Lentiviral vector-mediated gene transfer to endotherial cells compared with adenoviral and retroviral vectors

Tsuyoshi Sakoda, Nori Kasahara, Larry Kedes, Mitsumasa Ohyanagi

Research output: Contribution to journalArticle

9 Scopus citations

Abstract

Human immunodeficiency virus (HIV, lentivirus) vector has attractive features for gene therapy, including the ability to transduce non-dividing cells and long-term transgene expression. We have already reported that lentivirus vector can transduce well-differentiated rat cardiac myocytes. Endothelial cells (EC) are an attractive target for gene therapy, both for the treatment of cardiovascular disease and for the systemic delivery of recombinant gene products directly into the circulation. There are several reports regarding application of adenovirus and retrovirus based vectors to EC. However, there have been few reports which show the effect to lentivirus-mediated gene transfer efficiency, compared with adenovirus and retrovirus. In this study, bovine aortic endothelial cells (BAECs) were infected, in vitro, with these virus vectors. Transduction efficiency (TE) of β-Gal gene transfer in BAECs by adenovirus, lentivirus, or retrovirus at MOI10 (Multiplicity of infection) (determined on Hela cells) is 69±11, 33±8, or 22±6% respectively. In adenovirus and lentivirus, almost 100% of BAECs were transduced at MOI 50. However, in retrovirus, TE showed only 48±6% at MOI 50 and no increase at MOI 100. The percentage of β-Gal positive cells was decreased rapidly at longer passage of cells after being transduced by adenovirus. However, lentivirus and retrovirus showed sustained higher percentage of positive cells. Furthermore, transduction by lentiviral vectors had no significant effect on viability of BAECs. Our results indicate that lentivirus showed high-level and long term gene expression in BAECs. Lentivirus can be an effective vector for the ex vivo, genetically modified EC implantation and in vivo gene therapy.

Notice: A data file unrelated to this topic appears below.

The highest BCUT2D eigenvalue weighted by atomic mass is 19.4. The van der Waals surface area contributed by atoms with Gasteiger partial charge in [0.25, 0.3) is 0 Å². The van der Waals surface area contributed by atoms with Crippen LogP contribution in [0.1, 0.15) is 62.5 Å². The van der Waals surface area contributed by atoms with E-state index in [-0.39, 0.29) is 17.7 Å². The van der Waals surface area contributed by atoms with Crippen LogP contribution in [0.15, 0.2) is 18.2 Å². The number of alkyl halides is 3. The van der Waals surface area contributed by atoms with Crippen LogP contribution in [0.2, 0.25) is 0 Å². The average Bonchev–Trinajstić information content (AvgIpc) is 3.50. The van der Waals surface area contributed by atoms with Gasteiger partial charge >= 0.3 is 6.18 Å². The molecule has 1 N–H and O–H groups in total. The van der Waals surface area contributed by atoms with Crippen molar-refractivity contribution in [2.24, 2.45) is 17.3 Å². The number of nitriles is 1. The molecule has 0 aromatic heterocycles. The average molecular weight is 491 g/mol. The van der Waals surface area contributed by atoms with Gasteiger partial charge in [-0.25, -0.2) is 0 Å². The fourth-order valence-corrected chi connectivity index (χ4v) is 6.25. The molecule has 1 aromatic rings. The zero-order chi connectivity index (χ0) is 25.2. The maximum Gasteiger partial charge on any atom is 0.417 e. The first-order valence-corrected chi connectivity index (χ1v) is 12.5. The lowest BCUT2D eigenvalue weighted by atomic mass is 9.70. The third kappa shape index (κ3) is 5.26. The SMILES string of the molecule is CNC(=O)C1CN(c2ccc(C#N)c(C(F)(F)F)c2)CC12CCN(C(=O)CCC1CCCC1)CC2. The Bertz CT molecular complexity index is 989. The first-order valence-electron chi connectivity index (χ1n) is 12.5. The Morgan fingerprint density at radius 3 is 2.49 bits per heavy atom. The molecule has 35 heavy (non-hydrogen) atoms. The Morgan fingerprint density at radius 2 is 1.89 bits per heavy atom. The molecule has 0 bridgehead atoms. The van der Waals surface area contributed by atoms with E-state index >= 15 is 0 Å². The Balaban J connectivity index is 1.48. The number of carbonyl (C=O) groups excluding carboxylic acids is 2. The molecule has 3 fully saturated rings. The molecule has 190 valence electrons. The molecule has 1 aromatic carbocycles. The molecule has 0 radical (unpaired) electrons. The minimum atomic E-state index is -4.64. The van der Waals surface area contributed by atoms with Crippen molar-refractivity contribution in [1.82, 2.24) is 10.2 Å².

Original languageEnglish (US)
Pages (from-to)1-11
Number of pages11
JournalPreparative Biochemistry and Biotechnology
Volume37
Issue number1
DOIs
StatePublished - Jan 18 2007
Externally publishedYes

    Fingerprint

Keywords

  • Adenovirus
  • Endotherial cells
  • Gene therapy
  • Lentivirus
  • Retrovirus

ASJC Scopus subject areas

  • Biotechnology
  • Biochemistry

Cite this